As more and more attention is paid to the school to prison pipeline, I think we need to return to Canada’s work, as it is described in this sympathetic account by Paul Tough, an account that is at least 7 years old. (Has anyone re-visited Canada’s work?)
Rather than a pipeline or even a cycle, Canada thought in terms of a conveyor belt. We must, Canada asserts (and he is supported by a great deal of research) intervene early – with parents before their children are even of school age. The word gap must be closed before children arrive at school. And it is no longer enough to close the doors of the school house and try to accomplish everything inside those doors and within certain hours. We need to reconsider the school year and even the school day. What children are doing outside of school can be as important as what they are doing inside of school. The question is will those choices support what is going on inside the school or detract from it? And where, absent the charisma of someone like Canada, will this money come from? And how, aside from or perhaps even in addition to standardized tests, will we know if this approach is working?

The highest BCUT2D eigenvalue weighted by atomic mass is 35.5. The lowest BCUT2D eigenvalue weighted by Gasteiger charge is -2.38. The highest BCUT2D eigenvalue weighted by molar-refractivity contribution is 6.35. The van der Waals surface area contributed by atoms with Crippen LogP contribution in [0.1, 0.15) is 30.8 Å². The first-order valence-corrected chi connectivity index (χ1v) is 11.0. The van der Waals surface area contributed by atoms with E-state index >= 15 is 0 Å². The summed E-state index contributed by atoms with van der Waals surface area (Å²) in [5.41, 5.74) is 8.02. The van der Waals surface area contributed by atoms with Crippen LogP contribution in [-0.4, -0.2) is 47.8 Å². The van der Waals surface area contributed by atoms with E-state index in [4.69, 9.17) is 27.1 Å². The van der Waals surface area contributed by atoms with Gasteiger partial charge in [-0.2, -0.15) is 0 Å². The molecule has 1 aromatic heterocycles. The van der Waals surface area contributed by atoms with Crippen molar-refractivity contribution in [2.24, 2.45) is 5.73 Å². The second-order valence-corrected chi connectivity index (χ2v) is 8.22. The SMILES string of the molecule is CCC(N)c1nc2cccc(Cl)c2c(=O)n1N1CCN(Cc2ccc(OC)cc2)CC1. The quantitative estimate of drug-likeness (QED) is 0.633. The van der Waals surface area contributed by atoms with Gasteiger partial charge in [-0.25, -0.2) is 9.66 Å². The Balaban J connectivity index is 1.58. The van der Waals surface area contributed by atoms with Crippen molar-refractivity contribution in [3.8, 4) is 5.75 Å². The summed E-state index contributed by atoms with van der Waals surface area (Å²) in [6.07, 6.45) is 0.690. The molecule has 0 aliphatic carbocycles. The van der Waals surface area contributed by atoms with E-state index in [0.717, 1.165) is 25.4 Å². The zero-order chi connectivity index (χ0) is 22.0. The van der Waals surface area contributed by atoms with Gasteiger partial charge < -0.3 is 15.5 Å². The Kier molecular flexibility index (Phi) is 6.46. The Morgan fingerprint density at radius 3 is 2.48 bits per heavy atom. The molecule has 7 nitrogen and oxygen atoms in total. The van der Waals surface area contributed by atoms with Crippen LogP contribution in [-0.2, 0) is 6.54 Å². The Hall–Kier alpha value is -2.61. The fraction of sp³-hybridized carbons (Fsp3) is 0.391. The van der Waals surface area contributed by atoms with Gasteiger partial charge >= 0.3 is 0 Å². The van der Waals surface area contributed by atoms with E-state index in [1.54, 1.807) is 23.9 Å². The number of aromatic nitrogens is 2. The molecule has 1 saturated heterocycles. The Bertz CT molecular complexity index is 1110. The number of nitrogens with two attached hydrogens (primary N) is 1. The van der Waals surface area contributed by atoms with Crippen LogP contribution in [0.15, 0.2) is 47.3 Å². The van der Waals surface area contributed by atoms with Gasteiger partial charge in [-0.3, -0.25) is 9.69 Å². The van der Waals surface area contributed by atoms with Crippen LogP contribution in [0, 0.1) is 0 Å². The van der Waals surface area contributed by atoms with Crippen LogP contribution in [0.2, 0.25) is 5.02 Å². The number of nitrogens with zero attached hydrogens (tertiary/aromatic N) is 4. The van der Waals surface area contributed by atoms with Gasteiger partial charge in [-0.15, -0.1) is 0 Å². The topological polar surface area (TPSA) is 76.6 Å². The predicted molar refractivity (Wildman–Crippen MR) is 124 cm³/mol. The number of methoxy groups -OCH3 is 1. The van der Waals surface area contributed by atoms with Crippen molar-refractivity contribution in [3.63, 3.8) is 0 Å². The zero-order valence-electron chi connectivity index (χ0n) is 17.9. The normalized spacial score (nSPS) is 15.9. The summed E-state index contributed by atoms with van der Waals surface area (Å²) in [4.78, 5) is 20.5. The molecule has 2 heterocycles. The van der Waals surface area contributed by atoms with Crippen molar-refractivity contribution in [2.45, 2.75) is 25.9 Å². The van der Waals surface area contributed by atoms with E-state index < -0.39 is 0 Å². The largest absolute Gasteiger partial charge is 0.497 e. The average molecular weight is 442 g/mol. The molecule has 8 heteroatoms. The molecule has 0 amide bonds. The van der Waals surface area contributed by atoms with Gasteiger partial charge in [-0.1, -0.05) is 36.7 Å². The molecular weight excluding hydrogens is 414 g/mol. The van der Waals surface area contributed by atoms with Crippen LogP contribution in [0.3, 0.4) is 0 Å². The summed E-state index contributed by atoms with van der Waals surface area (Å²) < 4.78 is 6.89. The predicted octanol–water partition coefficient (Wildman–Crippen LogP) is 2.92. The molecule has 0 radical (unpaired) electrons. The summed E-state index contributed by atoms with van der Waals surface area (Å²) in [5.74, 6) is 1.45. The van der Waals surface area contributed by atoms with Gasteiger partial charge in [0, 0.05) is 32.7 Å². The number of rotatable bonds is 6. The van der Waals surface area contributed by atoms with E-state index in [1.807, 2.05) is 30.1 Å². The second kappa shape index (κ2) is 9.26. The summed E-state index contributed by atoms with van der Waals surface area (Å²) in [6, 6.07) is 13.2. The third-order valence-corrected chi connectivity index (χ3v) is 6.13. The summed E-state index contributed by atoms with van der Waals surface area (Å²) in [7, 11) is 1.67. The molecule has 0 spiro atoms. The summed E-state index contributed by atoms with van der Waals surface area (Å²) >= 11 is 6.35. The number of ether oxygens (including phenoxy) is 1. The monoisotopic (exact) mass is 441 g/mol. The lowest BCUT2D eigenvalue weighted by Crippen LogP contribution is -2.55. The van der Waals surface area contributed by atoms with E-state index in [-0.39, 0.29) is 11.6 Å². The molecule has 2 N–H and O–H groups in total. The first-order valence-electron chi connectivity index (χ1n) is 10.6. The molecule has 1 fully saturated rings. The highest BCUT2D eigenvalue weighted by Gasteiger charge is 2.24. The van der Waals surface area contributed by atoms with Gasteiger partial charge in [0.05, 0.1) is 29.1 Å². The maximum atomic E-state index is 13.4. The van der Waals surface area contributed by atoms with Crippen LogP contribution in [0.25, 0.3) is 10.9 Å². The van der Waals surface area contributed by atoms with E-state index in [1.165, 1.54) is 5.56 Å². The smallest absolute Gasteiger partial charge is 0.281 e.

I was glad to read Tough’s account of the decision to delay the opening of the high school. I had always heard it in terms of him simply just kicking out a whole year’s worth of students, but the reality is not that simple. The first year had not gone well. They had to re-set. Canada had to make the difficult decision to weigh the needs of the few against the goals of the Zone overall. And Canada and his staff apparently did a remarkable job helping their first group of students make the transition to high school. I would have liked to see Tough look into whether they still took advantage of the after school programs the Zone offered and, most importantly, whether they graduated and went off to college.
But though Canada knows he cannot reach everyone, he does not abandon the ‘superhero’ approach to trying to help older children. It may not be as cost effective or supported by research, but it’s still quite necessary. Canada truly wants to leave no child behind.